“Let’s go drift to the back of a window,” the bigger boy said smirking.

   Agnes liked the rides in the playground best, the springy mushrooms, lopsided pirate ship, and alligator swing. The round-headed mushrooms were on coiled springs, spotted with colored dots, greasy from baby oil and shed skid. They were stinkhorns, they smelled horrible, and crossing them without falling on the twisting trail was almost impossible. A ramp led to the deck of the pirate ship where tree trunk cannons stuck out the side toward the lake. They flew down pipe slides jutting off the poop deck and rode the rope swings hanging from the spars. Red and purple Jolly Roger flags flew from the mast, dark gap-toothed skulls grinning in the bright light.

   “See the white skeleton, and see that dart in his hand, blow the man down, he’s poking the bloody heart with it. There’s an hourglass in his other hand. Time’s running out, let’s go play.”

   A submarine made of drainage tiles lay in the ditch beside the pirate ship, and the alligator swing was behind them, separated by low cypress hedges. They rode the swing at twilight in the shadows. It had five toboggan style seats, and when whoever was pushing got it going, all scrunched together her friends and she arced up, leaning into the forward and backward swings, taking it to the moon. A boy climbed out onto the nose of the gator and when it reached its highest point, he jumped twenty feet up into the air and flew out over the sand. He broke his arm when he landed with a hard thud on a bare spot.

   “Oh, my Goddamn, damn, damn, damn, that really, really hurts,” he cried and cried, rolling off his cracked arm and cradling it.

   Agnes’s favorite was the corkscrew. Some kids called it the mean green machine and other kids called it the wheel of death. She called it the peanut butter maker, although she couldn’t say why. It was a carousel with horizontal rings made into a circular wheel attached to a maypole by chains stretching from the middle spokes to the top of the pole. The runts got on first and the rest turned the wheel, walking alongside it, the chains shortening and wrapping themselves up the pole, until they jumped on, and the bigger boys kept winding the wheel as far as they could until only the tallest boy was left stretching up on his toes, finally jumping on and grabbing hold.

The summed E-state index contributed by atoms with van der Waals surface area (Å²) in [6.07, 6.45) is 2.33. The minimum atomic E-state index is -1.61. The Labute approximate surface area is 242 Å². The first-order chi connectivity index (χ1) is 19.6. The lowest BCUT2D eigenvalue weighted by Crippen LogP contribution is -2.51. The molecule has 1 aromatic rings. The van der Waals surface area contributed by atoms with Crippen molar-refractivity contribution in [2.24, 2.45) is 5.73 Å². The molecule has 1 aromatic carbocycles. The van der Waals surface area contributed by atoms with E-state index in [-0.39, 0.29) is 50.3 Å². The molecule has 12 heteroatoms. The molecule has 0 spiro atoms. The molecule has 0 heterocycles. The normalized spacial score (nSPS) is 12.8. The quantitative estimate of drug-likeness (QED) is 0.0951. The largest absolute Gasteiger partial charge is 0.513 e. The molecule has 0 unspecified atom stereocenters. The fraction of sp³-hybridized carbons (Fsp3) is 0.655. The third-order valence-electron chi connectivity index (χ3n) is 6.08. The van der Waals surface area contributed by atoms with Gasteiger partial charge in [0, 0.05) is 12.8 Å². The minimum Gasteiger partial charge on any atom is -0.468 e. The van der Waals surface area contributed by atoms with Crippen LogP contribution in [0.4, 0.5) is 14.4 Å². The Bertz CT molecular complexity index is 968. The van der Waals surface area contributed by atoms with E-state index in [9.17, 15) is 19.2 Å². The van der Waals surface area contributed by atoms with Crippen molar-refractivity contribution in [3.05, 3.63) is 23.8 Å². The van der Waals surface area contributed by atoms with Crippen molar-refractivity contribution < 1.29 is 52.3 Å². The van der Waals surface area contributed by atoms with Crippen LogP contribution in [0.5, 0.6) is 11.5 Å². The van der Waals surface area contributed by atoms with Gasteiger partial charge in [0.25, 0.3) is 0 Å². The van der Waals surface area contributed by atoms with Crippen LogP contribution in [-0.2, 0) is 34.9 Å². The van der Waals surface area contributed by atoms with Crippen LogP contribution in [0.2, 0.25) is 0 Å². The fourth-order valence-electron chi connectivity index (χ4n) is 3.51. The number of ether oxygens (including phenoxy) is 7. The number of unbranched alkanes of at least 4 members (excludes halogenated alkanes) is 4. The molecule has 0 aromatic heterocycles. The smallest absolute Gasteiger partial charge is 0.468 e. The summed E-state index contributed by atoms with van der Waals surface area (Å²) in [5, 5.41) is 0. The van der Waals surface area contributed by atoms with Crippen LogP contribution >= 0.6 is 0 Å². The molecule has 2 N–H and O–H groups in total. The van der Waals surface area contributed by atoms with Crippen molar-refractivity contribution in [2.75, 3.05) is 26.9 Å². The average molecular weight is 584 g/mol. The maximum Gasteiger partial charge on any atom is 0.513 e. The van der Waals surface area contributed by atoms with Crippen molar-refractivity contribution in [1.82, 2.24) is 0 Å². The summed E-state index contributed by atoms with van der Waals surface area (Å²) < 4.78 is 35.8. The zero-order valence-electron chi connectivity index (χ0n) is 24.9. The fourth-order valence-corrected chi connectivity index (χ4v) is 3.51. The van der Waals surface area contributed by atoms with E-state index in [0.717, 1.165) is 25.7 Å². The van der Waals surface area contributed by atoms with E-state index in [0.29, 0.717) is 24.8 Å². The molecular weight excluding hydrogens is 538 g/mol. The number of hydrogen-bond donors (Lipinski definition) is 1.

The wheel started spinning back in the direction it had come, slowly then faster and faster, the chains grinding and clanging on the maypole. Some crouched inside the frame, while others dangled from the outside rails like octopi. Hanging on they were pulled parallel to the ground as the peanut butter maker spun downwards, and one by one they lost their grips and were sprayed out in all directions screaming and crying. The white sand was soft enough, but grown-ups walking by had to watch out for small fry flying at them like ballistic missiles.

   “Somebody ought to shut that thing down,” a dirty man lying under a tree said, his lips like pink goo, watching them, smoking a dark cigar, his shirt open, ash floating like charred mercury on his belly.

   At the end of the day, they trudged up to the concession stand on the hill, worn-out and exhausted. They had ice cream cones and played their favorite songs on the Rock-Ola jukebox, drowning out the bug zapper with a pile of dead bugs under it, dance shuffling together on the damp concrete. 

   “When I first met you girl you didn’t have no shoes, now you’re walking ‘round like you’re frontpage news, not your steppingstone not your steppingstone not your steppingstone.”